Clutter and stress
For most people, they do. This is because clutter is linked with stress. A stress survey conducted on behalf of the Huffington Post revealed home organization is one of the most common stress triggers. 84 percent of those polled worry their home isn’t clean or organized enough, and 87 percent of the women polled experience anxiety over maintaining their homes.
When you leave a room, clean up after your mess, to save a headache later. Also have a place where everything belongs. If you cannot store it, then get rid of it. If you find that you are no longer using items anymore, consider donating them to someone else who will use the item more often.
Clutter, both mental and physical, can do a number on our productivity and eat away at our time. Think of all the minutes we waste looking for items that aren’t where they should be. Plus the sheer stress of a cluttered life means we may miss deadlines, work longer hours, and lose important stuff. Clutter equals stress.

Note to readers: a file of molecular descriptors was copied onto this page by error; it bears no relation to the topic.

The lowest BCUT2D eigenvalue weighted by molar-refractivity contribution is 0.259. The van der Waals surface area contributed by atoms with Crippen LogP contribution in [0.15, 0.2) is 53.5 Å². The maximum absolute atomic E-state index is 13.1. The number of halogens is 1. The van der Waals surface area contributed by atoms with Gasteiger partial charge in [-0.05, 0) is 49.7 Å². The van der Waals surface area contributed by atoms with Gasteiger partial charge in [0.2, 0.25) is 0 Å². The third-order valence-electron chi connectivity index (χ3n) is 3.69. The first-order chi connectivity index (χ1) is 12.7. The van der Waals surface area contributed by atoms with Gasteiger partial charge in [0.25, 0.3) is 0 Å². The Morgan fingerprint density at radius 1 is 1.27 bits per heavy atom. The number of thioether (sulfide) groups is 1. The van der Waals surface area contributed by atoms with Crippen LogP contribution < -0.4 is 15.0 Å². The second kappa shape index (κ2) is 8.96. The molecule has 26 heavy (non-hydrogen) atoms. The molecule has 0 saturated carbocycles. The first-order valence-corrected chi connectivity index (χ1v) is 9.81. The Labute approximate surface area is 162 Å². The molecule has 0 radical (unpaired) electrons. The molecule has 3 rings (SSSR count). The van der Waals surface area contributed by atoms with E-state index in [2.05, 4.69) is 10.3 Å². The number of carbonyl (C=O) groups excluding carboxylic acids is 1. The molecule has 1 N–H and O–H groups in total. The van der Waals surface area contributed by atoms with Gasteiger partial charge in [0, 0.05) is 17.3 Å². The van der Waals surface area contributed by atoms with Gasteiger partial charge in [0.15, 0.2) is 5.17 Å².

Some other tips: Instead of focusing on stuff, focus on function of the room. If it is a play room, then there will be a lot of toys for example. Think of a system to keep them all organized. In another room, maybe the intention is “office” but it has become cluttered to the point of almost no return. In this case, remove items that are not meant for the “office.” Place items in a storage room or donate the items that are no longer in regular use.
Some great questions to ask yourself are:
- Do you like to have your home neat enough to have drop-in company? Are you happy to be company-ready after 15 minutes of cleaning?
- Is your home organized enough that you can generally find everything you’re looking for without having to search?
- Can you truly relax in your home, or is it an energy drain (feel stressful)?